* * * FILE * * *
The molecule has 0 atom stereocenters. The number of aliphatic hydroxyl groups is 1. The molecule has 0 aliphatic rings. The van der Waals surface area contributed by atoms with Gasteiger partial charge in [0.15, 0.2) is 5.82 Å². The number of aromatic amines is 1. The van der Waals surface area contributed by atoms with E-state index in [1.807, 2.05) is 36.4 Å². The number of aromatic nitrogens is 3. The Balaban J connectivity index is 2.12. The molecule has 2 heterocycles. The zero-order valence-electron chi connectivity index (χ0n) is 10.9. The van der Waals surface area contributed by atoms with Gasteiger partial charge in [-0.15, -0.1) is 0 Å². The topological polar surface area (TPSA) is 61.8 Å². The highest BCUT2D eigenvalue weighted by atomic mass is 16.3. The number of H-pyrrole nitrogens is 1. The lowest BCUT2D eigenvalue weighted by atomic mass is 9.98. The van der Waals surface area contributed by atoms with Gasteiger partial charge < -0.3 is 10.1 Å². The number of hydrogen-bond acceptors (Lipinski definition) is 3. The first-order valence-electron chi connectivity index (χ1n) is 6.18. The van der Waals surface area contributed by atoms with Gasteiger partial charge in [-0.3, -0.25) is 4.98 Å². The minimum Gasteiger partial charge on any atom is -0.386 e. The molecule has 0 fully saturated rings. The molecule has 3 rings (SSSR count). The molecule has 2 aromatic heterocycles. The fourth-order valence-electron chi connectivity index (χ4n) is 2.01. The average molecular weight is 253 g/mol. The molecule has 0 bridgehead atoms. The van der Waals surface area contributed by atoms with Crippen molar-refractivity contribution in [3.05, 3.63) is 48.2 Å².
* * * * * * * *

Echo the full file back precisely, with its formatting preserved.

The molecule has 0 atom stereocenters. The number of aliphatic hydroxyl groups is 1. The molecule has 0 aliphatic rings. The van der Waals surface area contributed by atoms with Gasteiger partial charge in [0.15, 0.2) is 5.82 Å². The number of aromatic amines is 1. The van der Waals surface area contributed by atoms with E-state index in [1.807, 2.05) is 36.4 Å². The number of aromatic nitrogens is 3. The Balaban J connectivity index is 2.12. The molecule has 2 heterocycles. The zero-order valence-electron chi connectivity index (χ0n) is 10.9. The van der Waals surface area contributed by atoms with Gasteiger partial charge in [-0.15, -0.1) is 0 Å². The topological polar surface area (TPSA) is 61.8 Å². The highest BCUT2D eigenvalue weighted by atomic mass is 16.3. The number of H-pyrrole nitrogens is 1. The lowest BCUT2D eigenvalue weighted by atomic mass is 9.98. The van der Waals surface area contributed by atoms with Gasteiger partial charge < -0.3 is 10.1 Å². The number of hydrogen-bond acceptors (Lipinski definition) is 3. The first-order valence-electron chi connectivity index (χ1n) is 6.18. The van der Waals surface area contributed by atoms with Gasteiger partial charge in [-0.3, -0.25) is 4.98 Å². The minimum Gasteiger partial charge on any atom is -0.386 e. The molecule has 0 fully saturated rings. The molecule has 3 rings (SSSR count). The molecule has 2 aromatic heterocycles. The fourth-order valence-electron chi connectivity index (χ4n) is 2.01. The average molecular weight is 253 g/mol. The molecule has 0 bridgehead atoms. The van der Waals surface area contributed by atoms with Crippen molar-refractivity contribution in [3.05, 3.63) is 48.2 Å².